Give me a fast boat in the dead of summer, when getting there is not the fun. Make it a fast, warm one in January. But in spring and fall give me a canoe.
It's the slowest form of marine transportation, which is what you want when a day begs to be savored. It's also the quietest, barring unseen rocks, which makes it a ticket to sights not normally seen by noisy humans.
For the last two weeks early duck hunting season has been open around Washington, first in Virginia for four days and then all last week in Maryland. One of the most pleasant but generally least productive ways to hunt ducks is to float down rivers in canoes, hoping to surprise a flock.
They don't surprise easily or often. This is not something anyone has had to tell me; it's learned first-hand.
So why keep going back?
"Wow," said Henry, a neighbor on his first river-ducking voyage last week. He was at Edwards Ferry on the Potomac, nursing the effects of a late night the night before, three hours sleep and harried predawn drive around the Beltway. "Wow," he said.
There was a faint red tinge downriver and it wasn't the mercury-vapor glow of Washington, 20 miles away. It was the sun coming up. Mist hung two feet off the river, which was placid. There was a brief, spitting warm rain. It was silent.
Henry was impressed that such a place should exist less than an hour's drive from town. He ventured a guess that no other city Washington's size had such wilderness so close. He hadn't seen anything yet.
The rain quit. Henry loaded his shotgun and took the bow seat. The river was low, the current almost nonexistent, which meant that instead of drifting there was much hard paddling.
"Law 1 of canoeing," said Henry, who might have been canoeing once before in his life: "No matter where you put in and which way you are going, the wind will always be in your face."
The birds flew within minutes. Small vees of four and six ducks swept overhead, flapping madly as if they were racing to catch a bus. Henry drew a bead on each passing flight, even though they were so high shooting at one would have been like heaving rocks at a 747.
A mile downstream an arm of river veered off behind an island. Peering down the slough in search of swimming ducks, Henry noticed something moving.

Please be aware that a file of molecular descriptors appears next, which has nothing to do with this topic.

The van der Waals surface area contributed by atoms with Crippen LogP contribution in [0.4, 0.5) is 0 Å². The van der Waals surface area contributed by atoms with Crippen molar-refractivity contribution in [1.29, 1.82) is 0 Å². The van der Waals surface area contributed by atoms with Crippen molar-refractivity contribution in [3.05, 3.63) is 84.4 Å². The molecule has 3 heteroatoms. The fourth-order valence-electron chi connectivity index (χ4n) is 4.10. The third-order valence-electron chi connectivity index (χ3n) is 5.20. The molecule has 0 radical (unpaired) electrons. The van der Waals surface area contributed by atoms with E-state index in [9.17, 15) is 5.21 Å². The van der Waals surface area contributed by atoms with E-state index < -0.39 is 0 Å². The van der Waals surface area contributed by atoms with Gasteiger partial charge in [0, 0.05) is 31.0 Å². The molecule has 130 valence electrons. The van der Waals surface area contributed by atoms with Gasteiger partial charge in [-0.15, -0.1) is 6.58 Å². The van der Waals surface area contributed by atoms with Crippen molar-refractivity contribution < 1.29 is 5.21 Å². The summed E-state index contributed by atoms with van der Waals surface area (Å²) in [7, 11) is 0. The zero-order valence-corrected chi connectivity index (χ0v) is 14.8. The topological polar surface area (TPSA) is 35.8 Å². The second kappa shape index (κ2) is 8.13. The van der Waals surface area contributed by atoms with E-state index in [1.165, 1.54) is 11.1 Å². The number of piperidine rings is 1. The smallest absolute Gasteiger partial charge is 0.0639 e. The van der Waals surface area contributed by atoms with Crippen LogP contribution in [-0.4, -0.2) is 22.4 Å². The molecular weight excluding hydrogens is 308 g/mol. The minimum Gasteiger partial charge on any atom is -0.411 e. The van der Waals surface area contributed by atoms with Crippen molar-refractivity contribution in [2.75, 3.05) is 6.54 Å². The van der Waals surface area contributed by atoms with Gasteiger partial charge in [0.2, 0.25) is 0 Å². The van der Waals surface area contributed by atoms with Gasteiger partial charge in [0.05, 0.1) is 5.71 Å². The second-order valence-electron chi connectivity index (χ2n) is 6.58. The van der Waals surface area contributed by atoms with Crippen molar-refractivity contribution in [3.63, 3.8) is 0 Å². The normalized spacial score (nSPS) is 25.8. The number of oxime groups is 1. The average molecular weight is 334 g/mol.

A deer was performing its morning ablutions on a sandy point at the northern end of the island. The deer, spotting the canoe 100 yards away, moved slowly off the point and into the water. It had taken several steps when two spikes became apparent on top of its head, indicating it was a buck. That information was relayed loudly in the canoe and the deer kicked up its heels and bounded across the stream.
A mile further downstream the canoe rounded a bend and a flock of wood ducks hove into view, heads bobbing above slick-calm water. "Ducks," Henry hissed.
They were a goodly distance away and swam farther the closer the canoe came.
The boat was beached and we split, with the idea of one man walking downstream below the flock, then jumping the ducks and sending them back toward the first man.
The walking man was me. The job was not done well but there were so many diversions. First doves came soaring out of the trees. Fifty yards from the boat there came yelping and clucking noises and suddenly the path was crowded by a flock of wild turkeys, probably a dozen. The turkeys took off like a covey of quail, knocking limbs off the trees as they took flight. Then another deer jumped out of the brush and thundered across the stream.
The exclamations of the battered advance man no doubt alarmed the wood ducks. For whatever reason they kept swimming off downstream, and finally Henry and I rejoined forces at the boat and set off in pursuit, which was stupid since if we couldn't catch them from shore we sure wouldn't in the boat. s
The turkeys had lighted in trees along the banks. As the canoe eased along they would erupt from the overhanging limbs, smashing twigs and flying, in Henry's words, "like airborne cinderblocks." He got a kick out of that. "I love it when animals are clumsy," he said.
All day long the ducks managed to stay ahead, just out of range, and there were plenty of them. This is the way it often is with float hunting. A pair of mallards made the mistake of settling near the tip of an island where we stopped. Henry noticed them feeding, we crept up and when they spotted us and leaped from the water we fired and both birds fell. It was excellent and truly unexpected.
At the end of the 10-mile float Henry said he'd never been freshwater fishing but he'd be delighted to try. He asked for a little lesson on which one is the rod and which is the reel and how do you hold this thing. Then he went off on his own for an hour and caught two keeper bass and a basketfull of gigantic sunfish. Teacher caught a skunk.
For all these blessings, thank the river and the canoe, one of which should be in every person's garage. With the height of autumn foliage fast approaching and with duck seasons over until November, the Potomac and Shenandoah valleys are again peaceable kingdoms offering alternatives to the mandatory October family drive. There's more to see at the bottom of the hill in a silent double-ender.